- The Washington Times - Friday, May 31, 2002

"The Sum of All Fears" involves the detonation of a low-grade nuclear bomb by terrorists at a Baltimore football game. The defects of the movie, based on Tom Clancy's apocalyptic thriller of 1991, may be protected to some extent by the urgency associated with genuine threats facing the country.
Recent congressional testimony by Defense Secretary Donald Rumsfeld that weapons of mass destruction could be acquired eventually by adversaries who wouldn't hesitate to use them may have bestowed a timely marketing advantage on the film.
The topical opportunism of "All Fears" would be easier to defend if fictional calamity had been used to depict a mosaic of human suffering and gallantry that was both informative and stirring. The movie doesn't even come close, in part because it reflects the thinking that prevailed in movie circles a year ago. The next Clancy adaptation may reveal how seriously Hollywood views the current crisis.
Screenwriters Paul Attanasio and Daniel Pyne fob off rusty homework as an "update" of the book's time frame. No one who tinkered with "All Fears" seems to have heard of Islamic terrorists, despite a certain trail of enmity during the 1990s.
The most reviled conspirator in "All Fears" is a neo-Nazi industrialist of German origin named Richard Dressler, played by Alan Bates. He appears to control or bankroll a Middle European cabal that aims to lure the United States and the Soviet Union, er, the Russian Federation, into a war of reprisals that will leave the globe up for grabs. According to Dressler, the survivors will be so helpless that "zey vill seek a new vay." Meaning his vay.
President Fowler, played by James Cromwell, leads the United States, and President Nemerov (Ciaran Hinds) takes the reins in Russia when his predecessor suddenly dies. An apparent slaughter by Russians occurs in the Chechen capital, Grozny, which evidently has become an American protectorate.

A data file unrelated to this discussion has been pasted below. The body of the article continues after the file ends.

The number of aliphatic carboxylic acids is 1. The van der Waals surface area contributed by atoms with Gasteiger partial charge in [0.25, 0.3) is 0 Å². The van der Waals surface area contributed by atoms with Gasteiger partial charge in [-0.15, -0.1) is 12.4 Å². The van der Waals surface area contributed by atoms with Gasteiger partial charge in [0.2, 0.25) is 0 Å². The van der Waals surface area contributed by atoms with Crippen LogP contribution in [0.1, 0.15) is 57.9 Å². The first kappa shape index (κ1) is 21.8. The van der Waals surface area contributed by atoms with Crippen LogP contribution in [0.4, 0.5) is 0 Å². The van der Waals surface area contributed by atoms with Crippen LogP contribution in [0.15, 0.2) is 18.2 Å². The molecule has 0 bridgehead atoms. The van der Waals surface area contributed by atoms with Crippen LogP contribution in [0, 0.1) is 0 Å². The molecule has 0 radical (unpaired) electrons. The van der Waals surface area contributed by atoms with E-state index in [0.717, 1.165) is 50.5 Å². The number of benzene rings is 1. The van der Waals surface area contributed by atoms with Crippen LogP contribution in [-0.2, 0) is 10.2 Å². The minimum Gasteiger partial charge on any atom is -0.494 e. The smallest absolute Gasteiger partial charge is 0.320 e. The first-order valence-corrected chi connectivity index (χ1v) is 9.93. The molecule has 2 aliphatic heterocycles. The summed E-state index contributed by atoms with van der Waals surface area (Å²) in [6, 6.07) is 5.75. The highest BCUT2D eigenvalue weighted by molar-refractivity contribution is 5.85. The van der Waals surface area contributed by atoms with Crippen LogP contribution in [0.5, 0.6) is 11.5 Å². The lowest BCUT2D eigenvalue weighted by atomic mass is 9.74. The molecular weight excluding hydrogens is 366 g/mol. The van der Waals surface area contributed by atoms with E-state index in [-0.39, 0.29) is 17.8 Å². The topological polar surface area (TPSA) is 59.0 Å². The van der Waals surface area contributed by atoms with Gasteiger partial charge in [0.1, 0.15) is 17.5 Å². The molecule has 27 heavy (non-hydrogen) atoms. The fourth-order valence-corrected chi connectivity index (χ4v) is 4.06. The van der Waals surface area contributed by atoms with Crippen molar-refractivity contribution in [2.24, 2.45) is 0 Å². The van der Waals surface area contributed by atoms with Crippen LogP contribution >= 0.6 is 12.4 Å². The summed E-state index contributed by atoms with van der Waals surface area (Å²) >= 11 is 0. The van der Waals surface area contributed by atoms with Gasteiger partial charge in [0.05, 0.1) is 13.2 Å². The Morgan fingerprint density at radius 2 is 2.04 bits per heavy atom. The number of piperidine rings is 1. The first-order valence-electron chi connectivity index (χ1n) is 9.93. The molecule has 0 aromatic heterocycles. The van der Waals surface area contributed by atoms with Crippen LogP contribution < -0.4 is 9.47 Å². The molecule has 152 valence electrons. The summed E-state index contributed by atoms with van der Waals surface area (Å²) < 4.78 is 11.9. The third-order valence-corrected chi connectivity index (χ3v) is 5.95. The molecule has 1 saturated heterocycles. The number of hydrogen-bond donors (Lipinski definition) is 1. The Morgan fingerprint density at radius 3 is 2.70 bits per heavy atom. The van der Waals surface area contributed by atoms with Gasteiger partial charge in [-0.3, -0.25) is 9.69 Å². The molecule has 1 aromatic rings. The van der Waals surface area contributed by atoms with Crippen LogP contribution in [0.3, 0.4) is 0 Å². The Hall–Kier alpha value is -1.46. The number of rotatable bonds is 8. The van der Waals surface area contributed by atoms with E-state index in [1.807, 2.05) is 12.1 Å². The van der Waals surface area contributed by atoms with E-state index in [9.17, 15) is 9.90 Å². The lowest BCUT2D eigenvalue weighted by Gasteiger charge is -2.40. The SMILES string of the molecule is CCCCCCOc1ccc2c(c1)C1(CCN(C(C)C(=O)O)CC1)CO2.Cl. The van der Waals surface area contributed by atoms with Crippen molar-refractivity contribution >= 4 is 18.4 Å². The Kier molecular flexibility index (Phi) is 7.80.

Poor Nemerov has no idea how such an attack was authorized or executed, but he's loath to admit his humiliating ignorance to the Yanks. So he continues to shilly-shally destructively during a subsequent Russian raid on an American carrier, which prompts a retaliatory raid on a Russian air base. Etc., etc., etc. Meanwhile, the minions of Dressler and his cronies are sneaking a "dirty" nuclear device into the United States.
The inevitability of this process of escalation and destruction is never persuasive, nor is the trust placed in the intuition and chasing-about of Ben Affleck as a new incarnation of Mr. Clancy's pre-eminent fictional hero, Jack Ryan. Destined for the presidency in Mr. Clancy's master plan, Ryan began movie life with Alec Baldwin in "The Hunt for Red October" and then matured with Harrison Ford in the film versions of "Patriot Games" and "Clear and Present Danger." Those were all superior movies to "All Fears," by the way.
A young CIA analyst again, the fountain-of-youth Ryan attracts agency director William Cabot, played by Morgan Freeman. Like the original Ryan, the Affleck reprise has made a study of a particular Russian, the shaky new president. Cabot finds the lad indispensable during a get-acquainted trip to Moscow and then for subsequent missions at home and abroad. The ones abroad actually look fine in the hands of Liev Schreiber, an unconventional but effective choice as a deadly, seasoned operative named John Clark. A genuinely reassuring movie about the American spy community would have left all crises in the hands of Mr. Freeman and Mr. Schreiber.
The purloined nuclear weapon comes not from the porous Soviet arsenal we have been hearing so much about, but from an Israeli bomber that crash-landed in the desert during the Yom Kippur war in 1973. Better yet, the plutonium in the warhead was supplied by the United States. This package makes it possible to shift strategic blame in an Israeli-American direction.
Director Phil Alden Robinson appears to have far too many balls to juggle from one sequence to the next. Not that the obsolete geopolitics of "All Fears" would make it easy on anyone trying to sustain a plausible system of illusion, but Mr. Robinson and his colleagues are caught in a time warp that seems unforgiving.
If it helps to imagine that the country's security depends on the nimble mind and flying feet of Ben Affleck, though, have yourself a ball.

TITLE: "The Sum of All Fears"
RATING: PG-13 (Occasional profanity, sexual interludes and graphic violence, including simulations of the devastation caused by a nuclear device that explodes in Baltimore)
CREDITS: Directed by Phil Alden Robinson. Screenplay by Paul Attanasio and Daniel Pyne, based on the novel by Tom Clancy. Cinematography by John Lindley.

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